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    Gambling – Ask the Rabbi

    Q. Is there any religious problem with Jews gambling?

    A. An occasional lottery ticket or card game is no problem, but the professional or compulsive gambler is severely frowned on in Jewish law.

    The Mishnah (Sanhedrin 3:3) disqualifies the dice-player – m’sachek b’kuvya – from being a witness in a Jewish court of law if ein lo ummanut ella hu – he has no other occupation.

    Such a person, it is said, makes no constructive contribution to society; he places his family’s stability in jeopardy and risks becoming a charge on the community; and if he habitually takes a gamble, he will take a gamble with the truth too and cannot be trusted.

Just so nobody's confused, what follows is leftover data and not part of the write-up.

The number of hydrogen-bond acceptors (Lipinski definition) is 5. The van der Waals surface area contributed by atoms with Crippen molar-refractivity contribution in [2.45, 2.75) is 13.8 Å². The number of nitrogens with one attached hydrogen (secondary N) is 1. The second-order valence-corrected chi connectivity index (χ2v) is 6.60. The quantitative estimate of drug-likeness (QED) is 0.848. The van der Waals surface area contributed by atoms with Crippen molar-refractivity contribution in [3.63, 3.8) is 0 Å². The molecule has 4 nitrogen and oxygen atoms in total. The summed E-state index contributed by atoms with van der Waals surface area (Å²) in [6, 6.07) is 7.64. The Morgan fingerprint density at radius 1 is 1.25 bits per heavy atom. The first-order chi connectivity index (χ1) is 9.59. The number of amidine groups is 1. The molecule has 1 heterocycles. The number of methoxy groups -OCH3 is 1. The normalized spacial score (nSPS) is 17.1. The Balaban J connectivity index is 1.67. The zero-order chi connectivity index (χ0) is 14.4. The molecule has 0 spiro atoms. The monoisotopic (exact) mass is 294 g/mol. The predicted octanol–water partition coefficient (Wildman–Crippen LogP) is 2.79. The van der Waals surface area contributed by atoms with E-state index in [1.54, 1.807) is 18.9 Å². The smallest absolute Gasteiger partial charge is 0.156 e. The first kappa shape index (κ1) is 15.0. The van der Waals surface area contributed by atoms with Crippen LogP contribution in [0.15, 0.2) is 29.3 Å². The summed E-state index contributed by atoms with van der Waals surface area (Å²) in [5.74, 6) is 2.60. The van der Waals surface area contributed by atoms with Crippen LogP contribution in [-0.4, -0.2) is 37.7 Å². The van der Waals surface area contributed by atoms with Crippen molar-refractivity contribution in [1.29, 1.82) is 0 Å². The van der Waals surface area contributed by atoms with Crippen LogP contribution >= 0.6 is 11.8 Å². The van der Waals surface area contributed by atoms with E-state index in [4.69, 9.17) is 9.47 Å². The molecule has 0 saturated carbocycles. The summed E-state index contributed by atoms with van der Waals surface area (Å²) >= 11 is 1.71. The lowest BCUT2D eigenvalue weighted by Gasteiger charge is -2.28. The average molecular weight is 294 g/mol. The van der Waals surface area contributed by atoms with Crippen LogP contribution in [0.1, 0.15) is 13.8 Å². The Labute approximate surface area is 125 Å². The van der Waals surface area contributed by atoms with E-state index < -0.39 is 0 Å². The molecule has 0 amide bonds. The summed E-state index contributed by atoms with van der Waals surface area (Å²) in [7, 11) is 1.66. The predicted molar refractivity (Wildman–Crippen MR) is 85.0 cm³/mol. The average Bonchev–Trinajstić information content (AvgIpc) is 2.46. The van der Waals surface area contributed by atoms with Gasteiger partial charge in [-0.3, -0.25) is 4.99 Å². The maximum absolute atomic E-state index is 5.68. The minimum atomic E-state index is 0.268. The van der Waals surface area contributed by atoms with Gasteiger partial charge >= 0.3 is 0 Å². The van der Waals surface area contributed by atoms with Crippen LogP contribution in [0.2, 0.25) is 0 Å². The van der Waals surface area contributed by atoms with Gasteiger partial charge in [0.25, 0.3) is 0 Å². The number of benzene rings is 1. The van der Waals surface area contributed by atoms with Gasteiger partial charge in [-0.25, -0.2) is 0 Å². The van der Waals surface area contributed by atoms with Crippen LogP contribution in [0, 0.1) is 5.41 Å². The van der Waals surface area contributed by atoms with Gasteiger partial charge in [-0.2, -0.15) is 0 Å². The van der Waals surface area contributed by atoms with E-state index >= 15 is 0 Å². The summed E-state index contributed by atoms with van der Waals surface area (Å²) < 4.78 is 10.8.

In his “Jewish Life in the Middle Ages”, Israel Abrahams describes the problems caused by gambling in the medieval period, and there is also an object lesson in the case of Leon de Modena, the 17th-century rabbi with a passion for card-playing and gambling who repeatedly tried to give up his addiction which left him penniless.

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